- Recent scholarship on the battle inexplicably gives Thomas Wood a pass for his discreditable decision making on September 20. This in large part is due to his service record(and favorable mentions in Grant’s memoirs) after the battle. Handed a discretionary order, he made the unfathomable choice to exercise no discretion at all. He had an axe to grind with his commander and blindly obeying this order, with all its pettiness, doomed the Army of the Cumberland.
- Rosecrans was a trusting soul, often loyal to a fault. James A. Garfield joined the Army at the outset of the campaign accepted the offer to become Rosecrans’s Chief of Staff. Rosecrans took a liking to the ambitious brigadier, but Garfield was only partially up to the task. During the heat of battle, Garfield was preoccupied with writing orders, losing track of the many moving parts of headquarters- confusion ruled the day under his watch. His insistence that Rosecrans push on to Chattanooga and not join Thomas at Horseshoe Ridge was most fortuitous for his career.
- Secretary of War Edwin Stanton did not trust Rosecrans leading an army- going as far as dispatching a spy, Charles Dana, to inform on all Rosecrans’s decisions. The War Department knew of Longstreet’s movement west within days of it beginning. Rosecrans was not notified of the movement until after crossing the Tennessee river into Georgia. There would be no time to counter the deployment with any other Union troops.
- Months of campaigning had taken a toll on Rosecrans. Notorious for endless banter and insomnia, the Union commander was haggard and his nerves frazzled when the Army of Tennessee stopped running to turn and fight. His compromised personal state, combined with the other actors in play, provided the perfect recipe for defeat along the banks of the Chickamauga creek.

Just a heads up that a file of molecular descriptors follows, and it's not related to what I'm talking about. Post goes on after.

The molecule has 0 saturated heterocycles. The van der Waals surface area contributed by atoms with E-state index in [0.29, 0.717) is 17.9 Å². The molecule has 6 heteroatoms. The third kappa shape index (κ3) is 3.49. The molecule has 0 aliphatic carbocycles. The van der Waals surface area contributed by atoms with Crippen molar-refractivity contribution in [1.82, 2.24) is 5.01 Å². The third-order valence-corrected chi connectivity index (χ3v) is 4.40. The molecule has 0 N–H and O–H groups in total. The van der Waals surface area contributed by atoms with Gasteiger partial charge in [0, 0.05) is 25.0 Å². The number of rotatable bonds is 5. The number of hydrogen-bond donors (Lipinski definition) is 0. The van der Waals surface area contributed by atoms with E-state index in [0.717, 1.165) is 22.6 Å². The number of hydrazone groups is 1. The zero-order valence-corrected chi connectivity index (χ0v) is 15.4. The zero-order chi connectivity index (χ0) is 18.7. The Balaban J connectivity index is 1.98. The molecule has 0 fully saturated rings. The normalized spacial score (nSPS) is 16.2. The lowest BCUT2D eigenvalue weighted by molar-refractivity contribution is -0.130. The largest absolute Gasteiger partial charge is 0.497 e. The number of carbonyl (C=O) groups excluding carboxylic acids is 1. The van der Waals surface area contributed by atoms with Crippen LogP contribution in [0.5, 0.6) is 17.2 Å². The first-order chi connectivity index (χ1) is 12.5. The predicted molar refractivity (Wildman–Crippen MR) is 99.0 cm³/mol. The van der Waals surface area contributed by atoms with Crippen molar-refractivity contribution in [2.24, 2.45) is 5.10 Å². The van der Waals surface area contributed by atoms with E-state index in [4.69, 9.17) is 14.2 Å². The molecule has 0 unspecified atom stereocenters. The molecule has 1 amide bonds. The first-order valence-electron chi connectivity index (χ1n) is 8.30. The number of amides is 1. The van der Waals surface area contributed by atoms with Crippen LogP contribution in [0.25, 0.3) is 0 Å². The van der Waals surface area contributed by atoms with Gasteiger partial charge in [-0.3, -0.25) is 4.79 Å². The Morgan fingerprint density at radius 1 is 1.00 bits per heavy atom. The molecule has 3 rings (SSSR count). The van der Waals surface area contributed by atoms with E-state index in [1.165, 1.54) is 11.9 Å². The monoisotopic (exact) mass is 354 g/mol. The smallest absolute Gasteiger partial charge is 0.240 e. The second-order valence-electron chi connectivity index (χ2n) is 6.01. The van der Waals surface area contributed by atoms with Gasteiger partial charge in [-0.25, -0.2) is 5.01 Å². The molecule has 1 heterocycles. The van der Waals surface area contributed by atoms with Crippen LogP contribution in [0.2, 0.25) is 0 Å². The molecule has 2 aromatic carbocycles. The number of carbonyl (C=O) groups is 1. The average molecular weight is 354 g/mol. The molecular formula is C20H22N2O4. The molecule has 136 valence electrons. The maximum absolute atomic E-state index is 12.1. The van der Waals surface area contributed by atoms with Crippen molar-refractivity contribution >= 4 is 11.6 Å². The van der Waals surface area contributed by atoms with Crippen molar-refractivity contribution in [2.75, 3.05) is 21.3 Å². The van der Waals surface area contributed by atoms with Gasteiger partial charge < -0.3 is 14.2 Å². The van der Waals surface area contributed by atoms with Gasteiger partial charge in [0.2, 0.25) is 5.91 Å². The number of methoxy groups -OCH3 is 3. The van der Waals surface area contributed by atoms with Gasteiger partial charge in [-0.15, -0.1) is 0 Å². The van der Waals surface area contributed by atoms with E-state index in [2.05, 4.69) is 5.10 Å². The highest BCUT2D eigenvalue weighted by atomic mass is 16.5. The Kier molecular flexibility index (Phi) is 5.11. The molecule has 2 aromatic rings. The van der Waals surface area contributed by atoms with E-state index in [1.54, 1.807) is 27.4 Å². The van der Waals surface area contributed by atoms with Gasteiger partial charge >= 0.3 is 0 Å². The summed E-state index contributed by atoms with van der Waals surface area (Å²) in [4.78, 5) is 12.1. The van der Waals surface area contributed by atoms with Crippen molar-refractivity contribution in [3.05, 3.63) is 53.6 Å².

The bloodiest two days in the Civil War were an unnecessary battle. Braxton Bragg’s tactical victory rang hollow throughout the Confederacy.
- Bragg failed to achieve his two primary strategic goals; capturing Chattanooga and destroying the Army of the Cumberland. On September 21, Rosecrans and his army were in firm possession of the city.
- Bragg’s casualties were horrendous when weighed against the empty result of controlling the battlefield. The Army of Tennessee suffered over 18,000 men killed, wounded, or captured. These were losses the Confederacy could not endure.
- Bragg’s ineffectual command structure suffered even more following the battle- 7 general officers were lost in the two days of fighting.
- Bragg squandered the numerical superiority afforded him by the inter-department transfer of Longstreet’s troops to the West. Such an effort was becoming increasingly difficult with the transportation network squeezed by Federal occupation.
- The failure to exploit the battlefield gains was a major detriment to the morale of the men. D. H. Hill described it best…. “But after Chickamauga, with the sullenness of despair and without the enthusiasm of hope. That barren victory sealed the fate of the Southern Confederacy.”
Braxton Bragg was a beaten man in the summer of 1863.
For months he sad idly by while his opponent, Maj. Gen. William S. Rosecrans, reformed, resupplied, and refitted the Army of the Cumberland. Bragg did little to interfere with Rosecrans’s efforts.
Near the end of June, Rosecrans began maneuvering around Bragg… carrying out one of the great campaigns of the Civil War.
In just 11 days, Rosecrans had outmaneuvered, outflanked, and out-generaled Bragg completely out of Eastern Tennessee – losing only 560 soldiers in the process.
It was not one of the large scale blood baths that drew showy headlines- but it did accomplish one of Lincoln’s principal goals- liberate the strongly pro-union Eastern Tennessee.
Sadly, people do remember the horrendously bloody battle which followed Rosecrans’s strategic masterstroke.
The Chaplain of Bragg’s army summarized the mood best when he addressed his commander, “My dear general, I am afraid you are thoroughly outdone.”
Bragg could only agree.